What is a Motion in Limine?
A Motions in Limine is one of the most effective defensive weapons a trial attorney has. Attorney’s often under-use motions in limine.
An attorney files a “motion in limine” to stop unwanted evidence or arguments being introduced to a jury. According to Fla. Stat. §90.403,: “Relevant evidence is inadmissible if its probative value is substantially outweighed by the danger of unfair prejudice, confusion of issues, misleading the jury, or needless presentation of cumulative evidence.” In other words, an attorney will file a motion in limine if they feel as if the opposing party will present illegal, unfair, or repetitive evidence or arguments at trial. An attorney will also file a motion in limine to stop an opposing party from presenting specific evidence. For example, if the evidence is embarrassing or humiliating for an attorney’s client and has little to do with the case. If a judge denies a motion in limine, this means the trial court is allowing evidence that an adverse party attempted to deem irrelevant or improper.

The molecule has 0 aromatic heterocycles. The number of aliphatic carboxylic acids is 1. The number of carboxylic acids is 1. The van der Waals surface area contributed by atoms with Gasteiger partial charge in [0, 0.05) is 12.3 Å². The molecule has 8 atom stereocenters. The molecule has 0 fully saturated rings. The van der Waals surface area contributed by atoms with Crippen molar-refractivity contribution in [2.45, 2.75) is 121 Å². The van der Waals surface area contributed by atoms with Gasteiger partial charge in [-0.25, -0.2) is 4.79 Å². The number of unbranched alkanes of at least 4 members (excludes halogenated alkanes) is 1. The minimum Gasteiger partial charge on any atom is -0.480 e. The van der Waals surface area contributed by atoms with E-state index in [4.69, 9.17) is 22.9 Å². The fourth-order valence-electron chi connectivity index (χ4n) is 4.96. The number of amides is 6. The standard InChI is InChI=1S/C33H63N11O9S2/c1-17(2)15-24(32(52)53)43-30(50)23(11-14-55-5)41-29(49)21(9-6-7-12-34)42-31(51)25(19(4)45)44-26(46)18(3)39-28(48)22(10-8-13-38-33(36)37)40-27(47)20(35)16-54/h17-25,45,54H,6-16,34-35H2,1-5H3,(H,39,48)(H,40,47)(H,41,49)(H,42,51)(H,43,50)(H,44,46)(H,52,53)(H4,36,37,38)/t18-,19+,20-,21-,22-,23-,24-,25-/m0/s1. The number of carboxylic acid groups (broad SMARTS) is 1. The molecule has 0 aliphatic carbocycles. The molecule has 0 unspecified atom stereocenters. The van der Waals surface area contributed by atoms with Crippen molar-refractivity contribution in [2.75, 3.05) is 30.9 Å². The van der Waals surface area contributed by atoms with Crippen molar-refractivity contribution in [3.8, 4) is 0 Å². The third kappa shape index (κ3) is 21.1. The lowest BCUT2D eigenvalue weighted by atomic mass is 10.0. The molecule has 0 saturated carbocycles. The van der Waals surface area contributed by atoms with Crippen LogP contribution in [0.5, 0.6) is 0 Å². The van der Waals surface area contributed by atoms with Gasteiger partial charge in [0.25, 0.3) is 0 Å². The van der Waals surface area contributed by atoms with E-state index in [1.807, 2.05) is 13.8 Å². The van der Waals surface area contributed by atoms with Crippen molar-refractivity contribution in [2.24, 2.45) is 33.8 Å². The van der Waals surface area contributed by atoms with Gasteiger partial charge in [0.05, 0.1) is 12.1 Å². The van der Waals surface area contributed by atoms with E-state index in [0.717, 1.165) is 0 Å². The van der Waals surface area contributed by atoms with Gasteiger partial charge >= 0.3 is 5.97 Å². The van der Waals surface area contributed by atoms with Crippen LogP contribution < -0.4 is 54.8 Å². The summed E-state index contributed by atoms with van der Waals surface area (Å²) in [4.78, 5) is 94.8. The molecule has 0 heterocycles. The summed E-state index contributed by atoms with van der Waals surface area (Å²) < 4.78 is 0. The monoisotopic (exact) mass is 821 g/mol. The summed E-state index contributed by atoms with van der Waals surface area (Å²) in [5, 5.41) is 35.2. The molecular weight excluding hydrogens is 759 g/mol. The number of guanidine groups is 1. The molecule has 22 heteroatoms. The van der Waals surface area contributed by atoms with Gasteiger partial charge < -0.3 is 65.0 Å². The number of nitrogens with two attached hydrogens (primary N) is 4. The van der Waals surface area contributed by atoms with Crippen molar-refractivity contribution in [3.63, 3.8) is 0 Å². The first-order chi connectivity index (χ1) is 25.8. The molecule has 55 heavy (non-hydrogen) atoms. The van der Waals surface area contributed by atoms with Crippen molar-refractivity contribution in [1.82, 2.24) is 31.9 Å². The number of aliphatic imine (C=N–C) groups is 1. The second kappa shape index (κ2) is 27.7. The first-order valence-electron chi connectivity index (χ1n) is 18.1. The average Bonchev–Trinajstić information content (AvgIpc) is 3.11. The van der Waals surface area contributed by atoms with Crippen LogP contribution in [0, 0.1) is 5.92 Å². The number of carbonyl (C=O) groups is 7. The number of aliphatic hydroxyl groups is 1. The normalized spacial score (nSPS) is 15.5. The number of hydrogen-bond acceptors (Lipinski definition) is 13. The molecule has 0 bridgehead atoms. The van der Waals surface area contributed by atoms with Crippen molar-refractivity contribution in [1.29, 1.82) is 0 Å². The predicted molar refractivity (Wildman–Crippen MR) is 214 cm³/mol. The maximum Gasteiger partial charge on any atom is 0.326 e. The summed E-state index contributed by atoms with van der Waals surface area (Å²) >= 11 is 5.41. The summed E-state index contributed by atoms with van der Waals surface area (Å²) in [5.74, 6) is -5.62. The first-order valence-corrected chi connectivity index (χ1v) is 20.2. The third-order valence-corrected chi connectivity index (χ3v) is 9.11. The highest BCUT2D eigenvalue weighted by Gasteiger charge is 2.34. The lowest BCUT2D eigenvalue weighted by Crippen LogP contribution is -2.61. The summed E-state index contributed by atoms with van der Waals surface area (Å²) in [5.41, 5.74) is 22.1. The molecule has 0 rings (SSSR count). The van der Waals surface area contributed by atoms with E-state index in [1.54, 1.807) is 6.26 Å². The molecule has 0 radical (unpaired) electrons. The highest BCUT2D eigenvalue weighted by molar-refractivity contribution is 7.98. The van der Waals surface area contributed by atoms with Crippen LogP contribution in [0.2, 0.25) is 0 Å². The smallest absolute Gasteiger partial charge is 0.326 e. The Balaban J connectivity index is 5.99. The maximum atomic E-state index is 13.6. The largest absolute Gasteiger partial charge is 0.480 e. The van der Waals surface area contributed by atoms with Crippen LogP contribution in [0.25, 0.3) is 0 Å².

An attorney usually presents a motion in limine before the trial during the pretrial conference after discovery, but an attorney may also submit a motion in limine during the trial itself. Once the judge grants the motion in limine, the judge will also formally notify the opposing party to abstain from using and discussing said evidence.
The Daubert Standard
To determine the validity of an experts scientific testimony, a trial judge will use the Daubert Standard. An experts scientific testimony must abide by reasoning or methodology that is scientifically valid and relevant to the trial. Under the Daubert Standard, the factors a judge will consider are:
- The validity of the experts theory’s
- Peer review and publication of the experts theory.
- Known or potential error rate in the experts theory.
- The existence and maintenance of standards controlling its operation.
- Whether it has attracted widespread acceptance within a relevant scientific community.